BY ELIZABETH GRANGER
Photos by David Jacobson
The table is set 24/7. The candle is lit at 6 o’clock every evening. But the guest never comes.
He’s still missing, or he’s already gone.
And the owners of The Tin Plate restaurant know that. That’s their point. The table honors military personnel who have sacrificed the ultimate: A few are still MIA (missing in action) or POWs (Prisoners of War), and many have died. It’s a way for restaurant owners Pat Rice and his son Patrick Rice to honor them and to encourage their diners to do so also.
The Missing Man table has been set for less than three years – the restaurant opened in 2015 – but the Rices’ commitment to honoring the military goes back much further. Pat’s Father is a US Army veteran. Pat was an Elwood police officer for 28 years. And Patrick’s service began when he was a youngster. Trumpet lessons in grade school led to his membership in the world champion Star of Indiana Drum & Bugle Corps during high school. He hasn’t stopped playing; he’s a member of Bugles Across America and still plays “Taps” at military funerals throughout Madison County.
Patrick said, “I voluntarily play for as many military funerals as are called for so the family does not have to endure the military honors ceremony with a recording. It’s done live.”
As for the restaurant, it’s something the father/son duo had thought about for a long time. Both had already been in the food industry for years, and they were looking for a location in early 2015 when the building in Elwood’s American Tin Plate neighborhood came up for sale. There’s been a lot of remodeling – the new kitchen is much bigger than the original, for example – and there are already plans for an expansion to create a new bar and larger dining area.
The Tin Plate’s breaded tenderloin rapidly became their signature dish; more than 18,000 were sold in 2017. Also popular are fried and battered cheese curds; ribbon fries loaded with pulled pork BBQ, shredded cheese, sour cream and jalapeños; and a roast beef Manhattan with red gravy.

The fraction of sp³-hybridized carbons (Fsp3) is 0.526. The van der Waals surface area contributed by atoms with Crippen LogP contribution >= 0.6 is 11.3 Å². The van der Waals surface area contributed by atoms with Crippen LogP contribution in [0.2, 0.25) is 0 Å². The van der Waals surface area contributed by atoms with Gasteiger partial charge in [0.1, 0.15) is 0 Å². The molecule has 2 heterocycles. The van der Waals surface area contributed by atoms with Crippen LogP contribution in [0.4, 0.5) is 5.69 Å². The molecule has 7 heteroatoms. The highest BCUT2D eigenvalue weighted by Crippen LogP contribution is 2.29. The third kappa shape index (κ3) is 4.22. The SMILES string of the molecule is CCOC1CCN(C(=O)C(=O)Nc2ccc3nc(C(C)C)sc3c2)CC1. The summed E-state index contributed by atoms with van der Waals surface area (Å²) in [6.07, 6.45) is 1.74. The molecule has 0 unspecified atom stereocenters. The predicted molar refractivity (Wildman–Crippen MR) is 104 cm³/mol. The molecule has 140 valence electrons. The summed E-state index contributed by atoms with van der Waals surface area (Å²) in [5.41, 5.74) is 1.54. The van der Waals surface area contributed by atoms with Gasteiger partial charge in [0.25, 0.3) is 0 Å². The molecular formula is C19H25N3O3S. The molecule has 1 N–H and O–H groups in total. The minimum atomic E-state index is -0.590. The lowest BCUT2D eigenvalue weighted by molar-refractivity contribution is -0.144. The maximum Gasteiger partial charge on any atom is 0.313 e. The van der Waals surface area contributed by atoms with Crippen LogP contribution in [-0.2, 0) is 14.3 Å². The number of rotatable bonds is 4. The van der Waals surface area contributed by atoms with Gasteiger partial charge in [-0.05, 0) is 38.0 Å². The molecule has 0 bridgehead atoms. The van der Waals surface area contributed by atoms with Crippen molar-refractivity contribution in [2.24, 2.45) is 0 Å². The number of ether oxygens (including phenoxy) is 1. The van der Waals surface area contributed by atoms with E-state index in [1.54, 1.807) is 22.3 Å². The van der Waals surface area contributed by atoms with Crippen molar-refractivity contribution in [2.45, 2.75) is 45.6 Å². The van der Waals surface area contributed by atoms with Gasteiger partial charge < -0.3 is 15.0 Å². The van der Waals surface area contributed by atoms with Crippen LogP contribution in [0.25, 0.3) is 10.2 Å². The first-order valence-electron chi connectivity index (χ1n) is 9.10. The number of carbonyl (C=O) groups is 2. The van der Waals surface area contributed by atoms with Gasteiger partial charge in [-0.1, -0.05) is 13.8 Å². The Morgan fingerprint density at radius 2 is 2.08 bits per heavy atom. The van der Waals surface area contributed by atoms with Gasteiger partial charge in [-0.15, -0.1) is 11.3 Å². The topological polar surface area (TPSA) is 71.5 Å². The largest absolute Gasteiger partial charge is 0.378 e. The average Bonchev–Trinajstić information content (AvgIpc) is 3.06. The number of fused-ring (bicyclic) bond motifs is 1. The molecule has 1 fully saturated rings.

The father/son duo is big on backing Elwood. It started in 1962 when Pat, as a youngster, moved to the Madison County community when his dad was transferred here from their home in Connecticut. It was supposed to be for one year, but the family never left. Patrick has lived in the community his entire life.
In addition to honoring military personnel, the duo helps sponsor youth sports teams, school sports teams, sprint cars at Anderson speedway, the Tin Plate All-American Glass Festival Parade and local parades. Their restaurant is a mini museum of county heritage
that includes the story of the American Tin Plate Company, once the world’s largest hot mill tin factory in the world.
But always, in the forefront, is that homage to the military.
“You’ll see a lot of restaurants set up a (Missing Man) table on Memorial Day or Veterans Day, then take it down,” Pat said. “Ours is there 24/7. It’s there 365 days a year.”
“Because those guys are there 365 days a year,” added Patrick. “They’re not there just two days a year. MIAs, POWs, those buried in the jungle, unknown – they’re there all the time.”
“And they’re missed everyday of the year,” Pat said.
The display has grown. Veterans have added items, including coins. “The quarters are very, very numbing,” Patrick said. “You never look at a quarter again the same way. It means you were with a soldier when he died in battle. Look at how many quarters are on the table.”
The Rices credit Vietnam veteran Butch Lewis for setting up their Missing Man table. Through Lewis’ work, there’s an annual holiday party at the Veterans Administration hospital in Marion. The Tin Plate helps fund it through sales of its MIA/POW T-shirts.
The Tin Plate – feeding souls as well as bodies – was named the 2017 Elwood Chamber of Commerce Business of the Year.
It didn’t come from selling tenderloins.
The Tin Plate
2233 S. J St. Elwood, IN 46036